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 Post subject: nuts
PostPosted: Wed Sep 13, 2017 8:07 am 
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Cocobolo
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Joined: Tue Jul 22, 2008 9:34 pm
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Location: ottawa, ontario, ca
First name: Mike
Last Name: McNerney
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I can't see the line I am scribing on the nuts when I go to for the starter cut? I remember somethinfrom metal working day applying something 'bluing' was it & then maing the mark?
Any tips please. I'm making too many bad cuts. Also how do you alter it if you start wrong?

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Last edited by mikemcnerney on Wed Sep 13, 2017 9:04 am, edited 1 time in total.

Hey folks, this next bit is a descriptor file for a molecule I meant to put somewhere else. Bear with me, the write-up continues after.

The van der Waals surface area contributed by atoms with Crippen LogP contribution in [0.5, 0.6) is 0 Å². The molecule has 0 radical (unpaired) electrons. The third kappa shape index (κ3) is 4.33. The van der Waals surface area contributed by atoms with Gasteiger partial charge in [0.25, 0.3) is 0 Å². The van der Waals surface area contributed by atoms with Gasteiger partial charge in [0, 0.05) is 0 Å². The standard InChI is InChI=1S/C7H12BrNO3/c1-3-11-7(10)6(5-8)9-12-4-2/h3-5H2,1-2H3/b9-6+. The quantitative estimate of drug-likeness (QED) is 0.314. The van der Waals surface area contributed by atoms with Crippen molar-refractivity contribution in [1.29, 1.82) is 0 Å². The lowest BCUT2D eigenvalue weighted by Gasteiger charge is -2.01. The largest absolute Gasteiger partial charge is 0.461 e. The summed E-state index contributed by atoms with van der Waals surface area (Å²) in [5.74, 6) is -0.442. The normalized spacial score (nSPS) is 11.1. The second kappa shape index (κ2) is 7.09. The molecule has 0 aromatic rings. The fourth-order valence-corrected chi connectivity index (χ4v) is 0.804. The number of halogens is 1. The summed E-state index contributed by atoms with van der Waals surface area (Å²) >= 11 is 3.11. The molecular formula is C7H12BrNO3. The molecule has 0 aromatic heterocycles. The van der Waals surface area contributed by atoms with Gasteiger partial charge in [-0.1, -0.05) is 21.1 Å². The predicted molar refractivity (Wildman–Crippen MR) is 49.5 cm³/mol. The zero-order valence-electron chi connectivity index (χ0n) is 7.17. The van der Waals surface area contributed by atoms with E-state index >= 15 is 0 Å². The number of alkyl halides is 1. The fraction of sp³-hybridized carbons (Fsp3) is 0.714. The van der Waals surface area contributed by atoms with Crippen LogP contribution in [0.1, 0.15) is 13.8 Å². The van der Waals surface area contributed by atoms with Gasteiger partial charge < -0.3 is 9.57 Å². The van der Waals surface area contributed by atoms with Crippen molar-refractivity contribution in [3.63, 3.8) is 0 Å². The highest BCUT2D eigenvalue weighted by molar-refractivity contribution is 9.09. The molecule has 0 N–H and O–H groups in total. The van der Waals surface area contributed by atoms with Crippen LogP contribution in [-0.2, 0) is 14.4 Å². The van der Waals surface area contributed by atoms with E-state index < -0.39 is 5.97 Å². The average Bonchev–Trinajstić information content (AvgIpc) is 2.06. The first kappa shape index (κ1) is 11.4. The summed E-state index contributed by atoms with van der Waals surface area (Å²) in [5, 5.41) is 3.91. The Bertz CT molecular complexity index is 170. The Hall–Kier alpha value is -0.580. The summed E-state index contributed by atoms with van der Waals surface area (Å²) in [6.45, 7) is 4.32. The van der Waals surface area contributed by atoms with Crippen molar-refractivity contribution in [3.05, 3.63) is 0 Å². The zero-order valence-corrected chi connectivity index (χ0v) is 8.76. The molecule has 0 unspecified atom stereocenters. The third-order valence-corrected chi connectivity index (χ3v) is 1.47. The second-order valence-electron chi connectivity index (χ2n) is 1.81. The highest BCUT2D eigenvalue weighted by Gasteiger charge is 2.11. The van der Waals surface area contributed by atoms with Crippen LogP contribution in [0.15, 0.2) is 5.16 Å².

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 Post subject: Re: nues
PostPosted: Wed Sep 13, 2017 8:53 am 
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Joined: Sat Dec 30, 2006 3:20 am
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Location: Powell River BC Canada
First name: Danny
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A .5mm pencil line is perfect for width line. I have a saw the right gauge to just remove the mark.


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 Post subject: Re: nues
PostPosted: Wed Sep 13, 2017 9:13 am 
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Location: Southeast US
City: Lenoir City